To ensure hiring the right designers, the job descriptions and position titles listed on your ads must be honest. Many interior design companies said hiring “interior designers” on their ads but actually the real job responsibility was either a sales person or a computer draftsperson. Different job titles will attract different types of candidates, if you want to hire a CAD operator but are worried the person might quit if he or she won’t have the opportunity to really design their own things, lying about the job title on the hiring ads won’t help. It will just attract many creative individuals who don’t necessarily possess advanced computer drafting skills to the interviews, and if you try to save on salary and say you want to hire a CAD drafter on the ads but actually are looking for a talented interior designer, you might end up attracting more technical oriented but not so artistic people to come to the interview. No matter under what scenario, it will all end up wasting your valuable time and company resources.
I just read an article the other day saying low salary in Asia actually increases the competitiveness for these low salary countries which a lot of European countries and the US envy greatly. What kind of non-sense it is?!
I am not so sure if the writer of the article has ever heard a word called Brain-Drain? Does he think the people in those low salary countries are so stupid so they will stay at wherever they are for the rest of their lives?! When majority of the workers leave the country, it will fundamentally devastate the country’s competitiveness as a whole. The low salary countries eventually become education and training facilities for those countries with higher salary levels.
Two major reasons cause brain-drain: 1. Low salary. 2. Long working hours. Paying capable people good salary not only increases workers’ productivity which will eventually contribute to the company’s growth but also eliminate the competitions for the company. Many workers quit their jobs and start out on their own is because they are not satisfied with their pay and want to make more, so when those employees establish their own companies, they eventually become their former employers’ business competitors.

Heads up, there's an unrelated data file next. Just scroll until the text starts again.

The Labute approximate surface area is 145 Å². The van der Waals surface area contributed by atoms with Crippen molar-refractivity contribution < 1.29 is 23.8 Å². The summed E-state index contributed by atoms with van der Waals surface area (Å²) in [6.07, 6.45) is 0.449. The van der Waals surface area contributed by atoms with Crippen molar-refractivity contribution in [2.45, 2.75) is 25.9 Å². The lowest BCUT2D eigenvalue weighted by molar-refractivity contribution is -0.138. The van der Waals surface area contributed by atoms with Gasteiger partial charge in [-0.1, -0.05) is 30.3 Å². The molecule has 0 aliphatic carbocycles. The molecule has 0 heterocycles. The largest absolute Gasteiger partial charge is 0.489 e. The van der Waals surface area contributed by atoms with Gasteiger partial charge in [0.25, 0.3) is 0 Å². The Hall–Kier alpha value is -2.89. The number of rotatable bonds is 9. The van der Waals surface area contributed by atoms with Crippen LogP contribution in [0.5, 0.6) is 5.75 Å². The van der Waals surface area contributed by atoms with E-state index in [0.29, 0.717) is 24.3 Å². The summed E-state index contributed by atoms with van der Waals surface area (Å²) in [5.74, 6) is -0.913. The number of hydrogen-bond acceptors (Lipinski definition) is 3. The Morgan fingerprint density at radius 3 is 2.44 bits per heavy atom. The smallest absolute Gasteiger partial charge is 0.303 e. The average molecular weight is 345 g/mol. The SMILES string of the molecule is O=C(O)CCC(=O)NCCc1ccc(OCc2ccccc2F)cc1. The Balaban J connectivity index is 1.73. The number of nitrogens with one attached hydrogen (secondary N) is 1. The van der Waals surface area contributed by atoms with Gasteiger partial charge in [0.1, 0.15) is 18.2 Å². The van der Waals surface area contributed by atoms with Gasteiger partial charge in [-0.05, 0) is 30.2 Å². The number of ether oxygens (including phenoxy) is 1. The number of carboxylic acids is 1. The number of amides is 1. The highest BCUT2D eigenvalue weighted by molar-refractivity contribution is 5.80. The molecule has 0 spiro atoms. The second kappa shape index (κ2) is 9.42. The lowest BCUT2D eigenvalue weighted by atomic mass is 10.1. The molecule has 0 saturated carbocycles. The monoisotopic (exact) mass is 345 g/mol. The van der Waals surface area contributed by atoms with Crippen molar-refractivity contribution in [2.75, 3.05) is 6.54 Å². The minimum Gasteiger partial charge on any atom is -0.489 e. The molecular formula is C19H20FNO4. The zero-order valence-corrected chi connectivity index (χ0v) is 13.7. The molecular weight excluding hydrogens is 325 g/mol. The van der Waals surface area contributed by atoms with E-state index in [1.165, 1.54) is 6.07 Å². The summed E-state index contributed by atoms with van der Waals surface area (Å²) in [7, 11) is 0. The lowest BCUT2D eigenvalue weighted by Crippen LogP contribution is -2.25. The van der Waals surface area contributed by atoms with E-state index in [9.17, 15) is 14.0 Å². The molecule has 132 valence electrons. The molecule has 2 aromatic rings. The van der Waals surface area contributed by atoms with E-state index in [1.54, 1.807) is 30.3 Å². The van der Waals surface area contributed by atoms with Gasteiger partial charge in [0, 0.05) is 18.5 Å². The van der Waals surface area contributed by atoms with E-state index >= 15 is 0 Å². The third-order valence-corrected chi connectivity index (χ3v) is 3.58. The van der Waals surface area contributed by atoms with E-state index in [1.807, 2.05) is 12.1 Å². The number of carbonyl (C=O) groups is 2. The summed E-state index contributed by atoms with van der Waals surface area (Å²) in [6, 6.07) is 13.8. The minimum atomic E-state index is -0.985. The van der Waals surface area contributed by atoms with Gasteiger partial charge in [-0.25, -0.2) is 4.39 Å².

Making workers work overtime is also a commonly seen phenomenon in the low salary countries, I always heard the employers tried to defend it by saying if I do not take the jobs with unreasonable deadlines, someone else will in a heart beat and even ask for less. Well, who do you think those “someone else” are? a lot of them probably used to work for you, dumb dumb! If you keep taking those jobs that have unreasonable deadlines and making your employees work overtime all the time, then you will expect many more such competitions in the future, and those who stay and work will also become less productive or creative workers due to the long working hours, so while the workers in the countries with higher salary invent good stuff and make money out of the patents and enjoy their lives on sunny beaches, your less creative workers will still work like dogs and never be able to invent anything. Now, tell me where is the competitiveness brought by the low salary?!
Everyone knows how important networking is for building careers. However, networking for extroverts are much easier than the introverts. Many people might think the networking sites will be the solution not only for introverts but extroverts, but I disagree.